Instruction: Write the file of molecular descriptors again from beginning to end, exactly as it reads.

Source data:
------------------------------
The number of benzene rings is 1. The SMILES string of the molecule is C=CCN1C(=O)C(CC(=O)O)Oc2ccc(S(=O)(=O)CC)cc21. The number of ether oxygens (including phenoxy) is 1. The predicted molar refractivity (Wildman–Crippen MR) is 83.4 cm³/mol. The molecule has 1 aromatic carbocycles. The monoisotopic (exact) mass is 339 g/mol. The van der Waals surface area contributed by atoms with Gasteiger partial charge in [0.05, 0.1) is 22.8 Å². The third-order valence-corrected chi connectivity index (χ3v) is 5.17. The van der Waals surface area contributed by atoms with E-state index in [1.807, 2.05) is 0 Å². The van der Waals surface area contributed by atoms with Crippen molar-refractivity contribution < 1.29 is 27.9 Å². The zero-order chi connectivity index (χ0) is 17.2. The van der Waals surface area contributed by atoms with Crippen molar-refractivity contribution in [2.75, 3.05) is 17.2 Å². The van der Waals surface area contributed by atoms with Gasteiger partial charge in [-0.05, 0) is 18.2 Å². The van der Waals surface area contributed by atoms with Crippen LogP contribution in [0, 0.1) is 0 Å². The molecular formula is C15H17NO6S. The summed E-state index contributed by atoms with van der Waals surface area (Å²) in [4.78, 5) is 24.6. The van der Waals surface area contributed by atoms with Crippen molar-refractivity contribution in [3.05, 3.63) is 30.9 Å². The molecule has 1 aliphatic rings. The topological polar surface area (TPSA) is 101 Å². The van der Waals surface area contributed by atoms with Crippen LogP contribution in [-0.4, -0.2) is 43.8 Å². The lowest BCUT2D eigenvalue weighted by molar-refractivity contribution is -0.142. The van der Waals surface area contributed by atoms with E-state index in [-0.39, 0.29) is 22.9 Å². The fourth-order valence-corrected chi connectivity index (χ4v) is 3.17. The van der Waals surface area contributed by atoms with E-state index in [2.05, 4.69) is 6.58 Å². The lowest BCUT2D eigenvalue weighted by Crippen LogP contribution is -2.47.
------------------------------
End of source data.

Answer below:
The number of benzene rings is 1. The SMILES string of the molecule is C=CCN1C(=O)C(CC(=O)O)Oc2ccc(S(=O)(=O)CC)cc21. The number of ether oxygens (including phenoxy) is 1. The predicted molar refractivity (Wildman–Crippen MR) is 83.4 cm³/mol. The molecule has 1 aromatic carbocycles. The monoisotopic (exact) mass is 339 g/mol. The van der Waals surface area contributed by atoms with Gasteiger partial charge in [0.05, 0.1) is 22.8 Å². The third-order valence-corrected chi connectivity index (χ3v) is 5.17. The van der Waals surface area contributed by atoms with E-state index in [1.807, 2.05) is 0 Å². The van der Waals surface area contributed by atoms with Crippen molar-refractivity contribution < 1.29 is 27.9 Å². The zero-order chi connectivity index (χ0) is 17.2. The van der Waals surface area contributed by atoms with Crippen molar-refractivity contribution in [2.75, 3.05) is 17.2 Å². The van der Waals surface area contributed by atoms with Gasteiger partial charge in [-0.05, 0) is 18.2 Å². The van der Waals surface area contributed by atoms with Crippen LogP contribution in [0, 0.1) is 0 Å². The molecular formula is C15H17NO6S. The summed E-state index contributed by atoms with van der Waals surface area (Å²) in [4.78, 5) is 24.6. The van der Waals surface area contributed by atoms with Crippen molar-refractivity contribution in [3.05, 3.63) is 30.9 Å². The molecule has 1 aliphatic rings. The topological polar surface area (TPSA) is 101 Å². The van der Waals surface area contributed by atoms with Crippen LogP contribution in [-0.4, -0.2) is 43.8 Å². The lowest BCUT2D eigenvalue weighted by molar-refractivity contribution is -0.142. The van der Waals surface area contributed by atoms with E-state index in [-0.39, 0.29) is 22.9 Å². The fourth-order valence-corrected chi connectivity index (χ4v) is 3.17. The van der Waals surface area contributed by atoms with E-state index in [2.05, 4.69) is 6.58 Å². The lowest BCUT2D eigenvalue weighted by Crippen LogP contribution is -2.47.